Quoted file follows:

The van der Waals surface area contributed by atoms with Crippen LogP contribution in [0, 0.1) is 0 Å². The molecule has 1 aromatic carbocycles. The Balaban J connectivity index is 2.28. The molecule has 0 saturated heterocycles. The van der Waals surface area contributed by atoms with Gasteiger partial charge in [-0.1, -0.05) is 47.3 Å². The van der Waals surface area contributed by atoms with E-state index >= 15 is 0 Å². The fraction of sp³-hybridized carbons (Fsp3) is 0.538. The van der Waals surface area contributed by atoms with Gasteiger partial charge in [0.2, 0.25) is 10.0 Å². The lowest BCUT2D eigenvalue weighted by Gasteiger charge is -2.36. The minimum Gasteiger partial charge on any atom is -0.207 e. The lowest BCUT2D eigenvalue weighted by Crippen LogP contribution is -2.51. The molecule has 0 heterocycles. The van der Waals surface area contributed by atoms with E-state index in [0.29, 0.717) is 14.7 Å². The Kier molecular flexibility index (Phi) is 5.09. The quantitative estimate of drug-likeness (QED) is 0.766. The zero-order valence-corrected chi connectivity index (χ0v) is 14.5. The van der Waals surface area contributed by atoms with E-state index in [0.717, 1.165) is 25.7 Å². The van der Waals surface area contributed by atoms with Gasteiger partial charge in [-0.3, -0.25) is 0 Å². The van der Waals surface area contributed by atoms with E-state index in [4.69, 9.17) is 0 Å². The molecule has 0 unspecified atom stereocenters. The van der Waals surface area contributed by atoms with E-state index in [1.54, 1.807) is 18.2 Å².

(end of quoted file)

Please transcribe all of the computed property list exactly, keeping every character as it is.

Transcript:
The van der Waals surface area contributed by atoms with Crippen LogP contribution in [0, 0.1) is 0 Å². The molecule has 1 aromatic carbocycles. The Balaban J connectivity index is 2.28. The molecule has 0 saturated heterocycles. The van der Waals surface area contributed by atoms with Gasteiger partial charge in [-0.1, -0.05) is 47.3 Å². The van der Waals surface area contributed by atoms with E-state index >= 15 is 0 Å². The fraction of sp³-hybridized carbons (Fsp3) is 0.538. The van der Waals surface area contributed by atoms with Gasteiger partial charge in [0.2, 0.25) is 10.0 Å². The lowest BCUT2D eigenvalue weighted by Gasteiger charge is -2.36. The minimum Gasteiger partial charge on any atom is -0.207 e. The lowest BCUT2D eigenvalue weighted by Crippen LogP contribution is -2.51. The molecule has 0 heterocycles. The van der Waals surface area contributed by atoms with E-state index in [0.29, 0.717) is 14.7 Å². The Kier molecular flexibility index (Phi) is 5.09. The quantitative estimate of drug-likeness (QED) is 0.766. The zero-order valence-corrected chi connectivity index (χ0v) is 14.5. The van der Waals surface area contributed by atoms with E-state index in [0.717, 1.165) is 25.7 Å². The van der Waals surface area contributed by atoms with Gasteiger partial charge in [-0.3, -0.25) is 0 Å². The van der Waals surface area contributed by atoms with E-state index in [4.69, 9.17) is 0 Å². The molecule has 0 unspecified atom stereocenters. The van der Waals surface area contributed by atoms with E-state index in [1.54, 1.807) is 18.2 Å².